Modi's rallies got BJP the numbers in Karnataka

If the regional parties manage to work with each other, then Modi will face a real threat.

By Aditya Sinha (Going Viral)

Published: Tue 15 May 2018, 10:15 PM

Last updated: Wed 16 May 2018, 12:19 AM

No matter who finally forms the government in the south Indian state of Karnataka, the results of the assembly election tallied on Tuesday showed that the big winner of the day was Prime Minister Narendra Modi. It is to his credit considering how, before Modi's arrival for the final week of the campaign, his Bharatiya Janata Party was in disarray and how the chief ministerial candidate BS Yeddyurappa was sulking and campaigning listlessly. Because of Yeddyurappa's presence, Modi was unable to use the most trusted arrow in his quiver - that of anti-corruption. And yet he pulled it off.
Well, with some caveats. Modi's cacophonous rallies in Mysore didn't work - the Janata Dal-Secular (JD(S)) and the Congress did well there. Modi's campaign in Bangalore also yielded little dividend. The BJP swept their old bastion of coastal Karnataka, so all that Modi's rallies accomplished was to seal the deal. In Mumbai-Karnataka, the BJP did amazingly well only because the outgoing chief minister Siddaramaiah's strategy to wean away the Lingayat community - he announced they be categorised as a minority community - backfired badly on the Congress; the Lingayats stuck to the BJP. The BJP's acquiescence in Yeddyurappa's allotting tickets in the Hyderabad-Karnataka belt to the Reddy brothers (known as the Bellary brothers for their illegal mining of iron ore) backfired on the party - to the extent that the JD(S) won three seats in the region, an unexpected result.
Yet Modi still proved himself to be the most popular politician in India, and though no one seriously thinks he will advance the parliamentary election from May 2019 to this November-December - when Rajasthan, Madhya Pradesh, Chhattisgarh and Mizoram hold assembly elections - he has shown he has a template to combat anti-incumbency in those states: turning what are local contests into a national referendum on himself.
He did this in Karnataka and it led to the one moment that sank Congress President Rahul Gandhi, who otherwise ran a good campaign and gave a credible account of himself. It was at this time that Rahul took his eye off the local issues and off-handedly told a reporter that why not, he could be prime minister in 2019 depending on how the Congress did in the parliamentary election. It was not something voters wanted to hear.
Despite the distance he has travelled from 2004, when he first entered Parliament and the BJP's propaganda about him stuck in people's ears, he is still not ready to openly announce himself for the top job. In Karnataka, the only job he had was to stick to local issues, and for a moment he lost focus, to ruinous effect.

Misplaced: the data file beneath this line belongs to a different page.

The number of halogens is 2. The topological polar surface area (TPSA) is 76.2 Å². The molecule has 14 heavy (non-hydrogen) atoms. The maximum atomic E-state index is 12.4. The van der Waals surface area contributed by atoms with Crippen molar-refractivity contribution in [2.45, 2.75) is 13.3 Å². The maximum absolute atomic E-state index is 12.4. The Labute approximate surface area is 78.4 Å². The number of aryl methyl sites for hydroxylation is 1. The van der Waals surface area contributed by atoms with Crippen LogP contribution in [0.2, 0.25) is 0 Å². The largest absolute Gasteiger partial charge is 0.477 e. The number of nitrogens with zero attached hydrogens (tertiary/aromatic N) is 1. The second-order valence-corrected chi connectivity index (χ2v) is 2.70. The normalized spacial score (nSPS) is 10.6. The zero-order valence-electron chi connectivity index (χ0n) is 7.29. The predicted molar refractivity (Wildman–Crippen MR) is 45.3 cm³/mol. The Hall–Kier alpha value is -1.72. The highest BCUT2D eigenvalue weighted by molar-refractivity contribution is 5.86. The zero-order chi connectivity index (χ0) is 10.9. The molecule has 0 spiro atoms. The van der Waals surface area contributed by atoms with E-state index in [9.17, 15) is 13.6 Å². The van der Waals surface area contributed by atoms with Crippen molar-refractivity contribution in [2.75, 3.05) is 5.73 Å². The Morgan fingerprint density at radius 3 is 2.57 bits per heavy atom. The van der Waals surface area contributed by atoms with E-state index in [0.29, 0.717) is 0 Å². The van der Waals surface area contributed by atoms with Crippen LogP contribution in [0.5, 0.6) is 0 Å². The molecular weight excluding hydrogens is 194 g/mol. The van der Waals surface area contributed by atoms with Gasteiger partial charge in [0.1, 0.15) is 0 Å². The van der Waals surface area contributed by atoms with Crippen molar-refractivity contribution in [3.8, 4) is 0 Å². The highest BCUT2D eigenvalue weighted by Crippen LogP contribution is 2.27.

The regional parties should be heartened that they are in with a chance in 2019 if they can get their act together. The JD(S)'s strong showing sweeping their stronghold in the Mysore region is evidence of Modi's weak points: jobs for youth and rural distress. This is clearly the result of demonetisation which broke rural supply chains and sent surplus agricultural labour back to their villages; it is evident in last year's deflation of agricultural produce prices and in the farmer's suicides. Demonetisation was Modi's idea, and voters blame him. Yet they are not ready to hand the reins over to Rahul; as in the UP by-election earlier this year, they prefer the regional parties.
If regional parties manage to work with each other, Modi will face a real threat. He will try to undermine any possible third front by questioning individual parties on who their prime ministerial candidate will be. They too recognise this weakness of squabbling over who will lead them, and unlike Rahul will steadfastly refuse to take the bait for the sake of opposition unity.
The worst fallout from Karnataka is for Rahul Gandhi. He faces problems within the party that he can no longer blame on his predecessor and mother. How does he reconcile a new team with the old guard? How does he persuade regional parties of his leadership capability? How does he fix his party's organisation in the face of Amit Shah's awesome election machine? Perhaps the answer lies in Rahul Gandhi finding his own Amit Shah. Former CMs Ashok Gehlot and Ghulam Nabi Azad don't measure up. Rahul must hurry because time is running out.
Aditya Sinha is a senior journlist based in India. His book, The Spy Chronicles: RAW, ISI and the Illusion of Peace, written with former spy chiefs of India and Pakistan, is out next week

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